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    Glued to the story

    Medium
    Business Spotlight 7/2021
    Girl speaking to an attentive audience
    Von Deborah Capras

    if appropriategegebenenfallsOur brain lights up when we hear a good story. And, intriguinglyinteressanterweiseintriguingly, neuroscientists at Princeton University in the US have discovered that the same areas of the brain light up at the same time in both the listener and the storyteller. Therefore through storytelling, one can create a bondBindung, Beziehungbond between people — even, it seems, when the listener is stuck inside a scanner. It’s a clear sign that storytelling is an important social glueKleber, Bindemittelglue.

    Before scanners came into the picture, good storytellers already knew that a great story could to trigger sth.etw. auslösentrigger emotions in others and move people to tears. While you might not want the tears in a business context, a captivatingfesselndcaptivating story can bring other benefits. It can sell ideas, products and services. It can help you get a job or inspire others to act. Stories are persuasiveüberzeugendpersuasive tools. In these seven tips, we look at storytelling techniques and the language you can use in your own. 

    1.  Opening for your audience

    Here’s a Here’s a spoiler; spoileretwa: hier wird schon mal etwas verraten; Spielverderber(in)spoiler: focus on the ending of your story before you get started. First, imagine how you want your audienceZuhörer(innen)audience to feel once your story is over. Then draft sth.etw. entwerfen, konzipierendraft your story with that goalZiel(setzung)goal in mind. This will be much easier if you know your audience. Who are they? What do they know already? What do they need to know? How do you want them to react? You’ll get the best reaction if you have their full attention while you’re telling your story. So, make sure you put them into to put sb. into listening modedafür sorgen, dass jmd. aufmerksam zuhörtlistening mode from the beginning. Where possible, use their names to to grab sb.’s attentionjmds. Aufmerksamkeit erregengrab their attention. Now, can you open in a way that creates a sense of intrigueIntrige; hier: Spannungintrigue?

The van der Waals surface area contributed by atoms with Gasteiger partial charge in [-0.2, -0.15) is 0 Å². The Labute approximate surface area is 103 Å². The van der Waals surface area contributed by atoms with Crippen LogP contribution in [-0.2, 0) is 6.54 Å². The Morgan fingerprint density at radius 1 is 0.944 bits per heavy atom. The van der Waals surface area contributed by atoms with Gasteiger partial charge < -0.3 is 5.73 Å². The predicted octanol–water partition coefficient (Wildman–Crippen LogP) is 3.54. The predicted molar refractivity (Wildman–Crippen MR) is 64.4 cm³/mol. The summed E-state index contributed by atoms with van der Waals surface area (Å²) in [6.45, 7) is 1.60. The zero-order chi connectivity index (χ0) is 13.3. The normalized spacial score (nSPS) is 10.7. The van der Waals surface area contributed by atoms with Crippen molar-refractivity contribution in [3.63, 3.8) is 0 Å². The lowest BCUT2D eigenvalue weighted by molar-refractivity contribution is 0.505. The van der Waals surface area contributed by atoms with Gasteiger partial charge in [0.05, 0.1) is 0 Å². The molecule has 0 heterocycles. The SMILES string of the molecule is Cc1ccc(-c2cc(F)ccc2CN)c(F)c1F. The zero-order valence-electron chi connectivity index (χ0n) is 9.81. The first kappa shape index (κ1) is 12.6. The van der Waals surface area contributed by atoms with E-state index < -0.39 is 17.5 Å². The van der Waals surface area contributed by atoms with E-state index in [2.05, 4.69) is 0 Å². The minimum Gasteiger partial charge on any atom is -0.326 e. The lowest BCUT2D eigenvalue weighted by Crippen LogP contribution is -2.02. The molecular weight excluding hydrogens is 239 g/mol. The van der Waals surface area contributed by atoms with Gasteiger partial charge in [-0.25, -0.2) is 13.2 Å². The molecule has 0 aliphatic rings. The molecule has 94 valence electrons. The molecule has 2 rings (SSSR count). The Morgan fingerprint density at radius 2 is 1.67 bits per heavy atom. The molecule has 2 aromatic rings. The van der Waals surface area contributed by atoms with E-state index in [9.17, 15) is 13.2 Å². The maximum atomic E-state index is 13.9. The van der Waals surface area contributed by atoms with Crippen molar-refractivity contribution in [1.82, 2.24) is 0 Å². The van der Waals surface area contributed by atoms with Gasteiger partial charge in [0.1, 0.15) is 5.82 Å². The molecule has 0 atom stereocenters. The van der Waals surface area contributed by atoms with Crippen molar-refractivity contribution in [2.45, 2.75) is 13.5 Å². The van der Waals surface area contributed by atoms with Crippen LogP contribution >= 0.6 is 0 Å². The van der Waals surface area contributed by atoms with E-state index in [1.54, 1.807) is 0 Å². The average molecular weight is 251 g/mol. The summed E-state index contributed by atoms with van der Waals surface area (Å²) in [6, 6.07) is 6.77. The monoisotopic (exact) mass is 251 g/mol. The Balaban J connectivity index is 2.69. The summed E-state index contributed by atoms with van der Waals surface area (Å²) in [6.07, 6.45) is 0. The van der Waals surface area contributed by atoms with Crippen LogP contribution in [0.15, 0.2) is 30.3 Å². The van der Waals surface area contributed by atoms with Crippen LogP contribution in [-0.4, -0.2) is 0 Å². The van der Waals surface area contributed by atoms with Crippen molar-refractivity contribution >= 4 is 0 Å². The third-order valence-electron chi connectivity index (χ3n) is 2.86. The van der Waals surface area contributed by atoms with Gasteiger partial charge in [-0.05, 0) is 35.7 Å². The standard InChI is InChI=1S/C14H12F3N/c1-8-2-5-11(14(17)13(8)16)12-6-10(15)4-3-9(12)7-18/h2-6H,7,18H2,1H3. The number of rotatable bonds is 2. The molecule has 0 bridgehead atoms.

2.  Organizing the elements

    Consider this three-question structure for your narrative frameworkErzählrahmennarrative framework: “What?”, “So what?”, “Now what?”. This should help you create a strong beginning, an interesting middle and an informative end. Don’t forget to include the key elements of a good story: a plotHandlungplot, a conflict or struggle, a turning pointWendepunktturning point and an outcomeErgebnis, Ausgangoutcome. Structure your narrative, and then guide your audience through the story. 

    3.  Setting the scene

    Bear in mind that your audience could be thinking, “Why should I care?”. Give them context so they do. Before you get too deep into the story, make it easier for people to understand your motives. Try to set the scene with interesting details. Remarkably, starting a sentence with a strong adverb can make people pay more attention to what follows.

    4.  Timing it well

    While it’s important to be descriptive, cut out any unnecessary background information. Consider asking a good editorLektor(in)editor for help. If you feel your audience getting restlessunruhigrestless while you’re telling your story, let them know you’re about to to wind sth. upetw. zu (einem) Ende bringenwind up the story. That prospect might draw them back in.